The Council further finds that the Middletown population (1970 census) is 9,080. There are 3,059 households (averaging 2.96 persons per household) and as many heads of households. In 2,069 households there are husband and wife. Of the 2,841 minors, 2,686 are classified in the 1970 census as "own child" of the head of the household in which they reside. Middletown is a stable family community. Parental responsibility for the whereabouts of children is the norm; legal sanctions to enforce such responsibility have had a demonstrated effectiveness over the years; as parental control increases, the likelihood of juvenile delinquency decreases; and there is a continuing need for the nocturnal curfew for minors, which has achieved and will continue to achieve, under local conditions, the purposes hereinbefore stated.
For the purposes of the Curfew Ordinance, the following terms, phrases, words and their derivations shall have the meanings given herein:
- The Borough of Middletown, Dauphin County, Pennsylvania, with administrative offices at 60 West Emaus Street, Middletown, Pennsylvania 17057.
- Any person under the age of 18 or, in equivalent phrasing often herein employed, any person 17 or fewer years of age.
- Any person having legal custody of a minor:
- To stay behind, to tarry and to stay unnecessarily upon the streets,
including the congregating of groups (or of interacting minors) totaling four
or more persons, in which any minor involved would not be using the streets
for ordinary or serious purposes, such as mere passage or going home. To implement
that thought with additional precision and precaution, numerous exceptions
are expressly defined in § 132-5. More and more exceptions become
available with increasing years as appropriate in the interest of reasonable
regulation which is intended by use of the meaningful phrase "be or remain"
found constitutional in Baker v. Borough of Steelton, 17 Dauph. 17 (1912).[Amended 5-9-1977 by Ord. No. 701, approved 5-9-1977]
- A way or place, of whatever nature, open to the use of the public
for purposes of vehicular travel or, in the case of a sidewalk thereof, for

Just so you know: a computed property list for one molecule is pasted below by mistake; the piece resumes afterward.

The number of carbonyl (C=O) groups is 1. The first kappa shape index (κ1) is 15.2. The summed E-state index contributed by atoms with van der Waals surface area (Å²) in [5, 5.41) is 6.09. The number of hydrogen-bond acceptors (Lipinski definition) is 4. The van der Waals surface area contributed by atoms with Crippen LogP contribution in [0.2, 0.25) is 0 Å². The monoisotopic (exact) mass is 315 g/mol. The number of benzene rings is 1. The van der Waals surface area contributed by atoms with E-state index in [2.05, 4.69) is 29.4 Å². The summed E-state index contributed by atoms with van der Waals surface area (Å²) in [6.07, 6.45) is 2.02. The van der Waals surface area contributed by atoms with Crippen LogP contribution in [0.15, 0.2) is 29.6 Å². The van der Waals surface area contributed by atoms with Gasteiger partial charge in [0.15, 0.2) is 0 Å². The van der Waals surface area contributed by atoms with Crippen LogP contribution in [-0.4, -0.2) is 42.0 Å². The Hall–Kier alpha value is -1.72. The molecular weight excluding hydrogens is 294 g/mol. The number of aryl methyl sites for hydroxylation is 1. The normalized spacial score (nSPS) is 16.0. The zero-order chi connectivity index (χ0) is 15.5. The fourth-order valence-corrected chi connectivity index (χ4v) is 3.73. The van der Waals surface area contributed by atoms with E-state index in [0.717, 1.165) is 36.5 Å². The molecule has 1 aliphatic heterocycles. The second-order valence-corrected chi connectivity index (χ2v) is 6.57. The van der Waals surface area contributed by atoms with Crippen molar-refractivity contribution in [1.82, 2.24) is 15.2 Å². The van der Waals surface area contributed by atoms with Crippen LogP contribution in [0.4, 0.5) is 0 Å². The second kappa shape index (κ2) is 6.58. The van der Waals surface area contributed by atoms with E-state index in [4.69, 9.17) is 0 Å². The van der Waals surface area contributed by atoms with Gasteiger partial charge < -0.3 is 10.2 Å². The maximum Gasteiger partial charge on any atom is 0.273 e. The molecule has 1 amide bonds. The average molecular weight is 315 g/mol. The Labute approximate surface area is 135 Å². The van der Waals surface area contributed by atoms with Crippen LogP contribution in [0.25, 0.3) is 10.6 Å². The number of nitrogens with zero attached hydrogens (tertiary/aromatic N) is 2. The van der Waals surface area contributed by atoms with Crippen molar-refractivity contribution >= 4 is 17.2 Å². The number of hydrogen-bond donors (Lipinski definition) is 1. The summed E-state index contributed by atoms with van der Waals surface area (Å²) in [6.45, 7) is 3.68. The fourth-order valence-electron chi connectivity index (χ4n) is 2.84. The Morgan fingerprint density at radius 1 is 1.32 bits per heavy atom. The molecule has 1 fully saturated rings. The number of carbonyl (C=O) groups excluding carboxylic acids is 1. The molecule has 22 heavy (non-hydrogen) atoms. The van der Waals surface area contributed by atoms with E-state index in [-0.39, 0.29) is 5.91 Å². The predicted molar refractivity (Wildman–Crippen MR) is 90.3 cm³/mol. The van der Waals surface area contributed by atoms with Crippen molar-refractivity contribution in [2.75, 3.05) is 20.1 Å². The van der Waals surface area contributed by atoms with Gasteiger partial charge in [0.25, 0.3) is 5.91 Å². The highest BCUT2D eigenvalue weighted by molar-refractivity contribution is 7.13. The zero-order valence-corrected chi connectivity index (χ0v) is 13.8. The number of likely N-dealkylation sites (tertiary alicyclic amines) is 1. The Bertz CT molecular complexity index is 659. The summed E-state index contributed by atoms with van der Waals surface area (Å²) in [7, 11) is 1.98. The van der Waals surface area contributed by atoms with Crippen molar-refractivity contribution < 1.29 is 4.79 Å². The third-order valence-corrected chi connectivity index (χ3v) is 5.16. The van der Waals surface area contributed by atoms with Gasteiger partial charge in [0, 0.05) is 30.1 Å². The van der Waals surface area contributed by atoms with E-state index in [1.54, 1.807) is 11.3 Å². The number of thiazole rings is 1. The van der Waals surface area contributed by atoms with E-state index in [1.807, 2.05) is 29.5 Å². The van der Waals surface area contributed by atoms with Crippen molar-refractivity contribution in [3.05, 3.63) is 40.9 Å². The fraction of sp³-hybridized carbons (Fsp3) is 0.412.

pedestrian travel. The term "street" includes the legal right-of-way, including
but not limited to the cartway of traffic lanes, the curb, the sidewalks,
whether paved or unpaved, and any grassplots or other grounds found within
the legal right-of-way of a street. The term "street" also applies, for curfew
purposes, to ways the public is privileged to use over private property so
long as the owner permits, including sidewalks and grass plots similarly open
at the time to public use, and to parking areas of any type (residential,
municipal or commercial) open to public use or from such "street" or any type
of street. The term "street" applies irrespective of what it is called or
formally named, whether alley, avenue, court, road or otherwise, or whether
it is maintained by the Borough and irrespective of whether it is open to
the use of the public as a matter of right.[Amended 8-8-1983 by Ord. No. 863, approved 8-8-1983]
- TIME OF NIGHT
- Based upon the prevailing standard of time, whether Eastern standard time or Eastern daylight saving time, generally observed at that hour by the public in the Borough, prima facie the time then observed in the Borough administrative offices and police station.
- YEAR OF AGE
- Continues from one birthday, such as the 17th, to (but not including the day of) the next, such as the 18th birthday, making it clear that 17 or fewer years of age is herein treated as equivalent to the phrase "under 18 years of age," the latter phrase in practice, unfortunately, having confused a number of persons into the mistaken thought that eighteen-year olds might be involved. Similarly, for example, 11 or fewer years of age means "under 12 years of age."